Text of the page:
x Abu Dhabi, UAESunday 23 July 2017

Lawyer says boy's killer is not sane

A court orders a dhow boat captain who has admitted killing a four-year-old boy in a mosque to be psychologically evaluated.

Video still of Moosa Mukhtiar Ahmed who was murdered in a mosque in Dubai in November.
Video still of Moosa Mukhtiar Ahmed who was murdered in a mosque in Dubai in November.

DUBAI // The court that will sentence the dhow boat captain who has pleaded guilty to killing a four-year-old boy in a mosque ordered yesterday that the defendant first be psychologically evaluated. The presiding judge, Fahmy Mounir Fahmy, granted a request by the defence lawyer that R R be examined after the lawyer spoke of the defendant's particularly harsh childhood in which he was abused physically and mentally.

Security around RR, 30, who has admitted to sexually assaulting and killing Moosa Mukhtiar Ahmed on November 27, was tighter than in previous hearings, with 10 officers surrounding his cage at all times. Prosecutors, meanwhile, explained why they had charged the defendant with premeditated murder in light of an earlier session in which they had conceded, in response to a question by the court, that RR had not confessed specifically to intentionally killing the boy. Yesterday, the prosecutors elaborated on the details of the crime to justify the charge of premeditation.

"On the day where the pilgrims celebrate their pilgrimage and Muslims extol in the festivities, this decadent killer broke all the moral and religious rules of humanity," said the chief prosecutor, Yousef Foulaz. "He premeditatedly raped and killed an innocent angel in the house of God." He added: "The defendant consumed liquor on the eve of Eid with his friends, left the party and went into a graveyard to consume more liquor into the early hours of the morning and then tricked the child into following him to the house of God and raped the young boy."

Prosecutors again urged that RR be sentenced to death, but his defence lawyer, Mohammed al Sa'adi, countered by asking for the psychological examination. "The defendant pleaded guilty and closed all his doors for a defence," said Mr al Sa'adi, who last month agreed to defend R R only on condition that he so plead after another court-appointed defence team refused to continue with the case. "But before we judge him we have to take into account his mental health. How can any person commit such an inhuman crime with a sane mind?"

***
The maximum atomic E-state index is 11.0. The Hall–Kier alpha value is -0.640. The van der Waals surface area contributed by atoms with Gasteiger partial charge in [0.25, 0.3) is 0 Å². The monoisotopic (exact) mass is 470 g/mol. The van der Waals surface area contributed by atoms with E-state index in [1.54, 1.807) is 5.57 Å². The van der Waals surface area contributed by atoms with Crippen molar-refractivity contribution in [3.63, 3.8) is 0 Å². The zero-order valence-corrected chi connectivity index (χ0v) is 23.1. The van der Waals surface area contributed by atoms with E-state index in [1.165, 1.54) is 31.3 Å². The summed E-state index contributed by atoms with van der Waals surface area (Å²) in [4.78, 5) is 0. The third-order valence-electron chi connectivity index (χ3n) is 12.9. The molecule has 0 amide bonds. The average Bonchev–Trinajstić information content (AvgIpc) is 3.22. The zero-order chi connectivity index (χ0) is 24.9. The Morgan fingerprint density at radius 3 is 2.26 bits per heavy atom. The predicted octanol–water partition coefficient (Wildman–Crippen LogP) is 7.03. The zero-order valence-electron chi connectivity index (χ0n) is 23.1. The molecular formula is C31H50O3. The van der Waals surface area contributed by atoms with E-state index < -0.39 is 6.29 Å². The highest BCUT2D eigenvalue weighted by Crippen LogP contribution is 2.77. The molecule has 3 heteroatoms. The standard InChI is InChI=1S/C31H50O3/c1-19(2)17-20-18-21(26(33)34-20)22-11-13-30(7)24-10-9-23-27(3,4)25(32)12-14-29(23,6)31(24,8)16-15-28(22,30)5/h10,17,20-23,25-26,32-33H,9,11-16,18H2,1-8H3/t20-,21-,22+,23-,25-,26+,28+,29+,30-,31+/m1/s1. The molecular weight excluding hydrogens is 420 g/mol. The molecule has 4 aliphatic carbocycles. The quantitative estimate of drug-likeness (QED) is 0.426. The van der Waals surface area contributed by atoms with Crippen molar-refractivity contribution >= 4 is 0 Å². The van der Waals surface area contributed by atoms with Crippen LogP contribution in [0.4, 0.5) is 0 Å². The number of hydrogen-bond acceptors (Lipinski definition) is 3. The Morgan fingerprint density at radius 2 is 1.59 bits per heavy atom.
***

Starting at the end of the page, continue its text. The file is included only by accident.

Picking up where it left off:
Mr al Sa'adi said his client might suffer from acute paranoia or even a condition known as persecution mania or persecution complex, which is characterised by an irrational fear that other people are plotting one's downfall. "The circumstances of this crime, happening in the house of God, happening on the morning of a religious holiday and happening against a four-year-old child - all these incidences cannot be the result of a sane person's actions, or at least they should have us question his sanity," he said. Mr al Sa'adi said he had spoken extensively with the defendant and had heard his life story. He said RR's mother had died while giving birth to him in Bahrain and that his father settled in the UAE a year later and soon afterwards married an Indian woman.

"The Indian stepmother abused him extensively, physically and mentally," Mr al Sa'adi said. "If a glass broke he would be to blame. If anything was wrong he was assaulted and hit by her and his father." He said that RR had dropped out of school after second grade, that his father died when he was 14 and that he had a long criminal record. "He sniffed glue, smoked and drank alcohol from a young age, possibly as young as 10," the lawyer told the court. "He joined the army at 14 and was dishonourably discharged at 17 because of his misguidance. He hated his stepmother and hated everyone else because of her. He became introverted and distant from society until he became a seaman. He met bad company who taught him the path to drugs, nightlife and evil."

The defence lawyer had one more point to make about his client's stability, stemming from the police investigation. "The testimony of Lt Saif al Shihi to public prosecutors during the investigations claimed that the defendant was smiling and indifferent when he was stating his testimony," Mr al Sa'adi noted. "When a defendant is confessing and presenting the details of such a crime to investigators in this manner, it leads to doubts about his mental health."

The Dubai Criminal Court of First Instance will reconvene on January 10 to hear the result of the psychological evaluation. @Email:amustafa@thenational.ae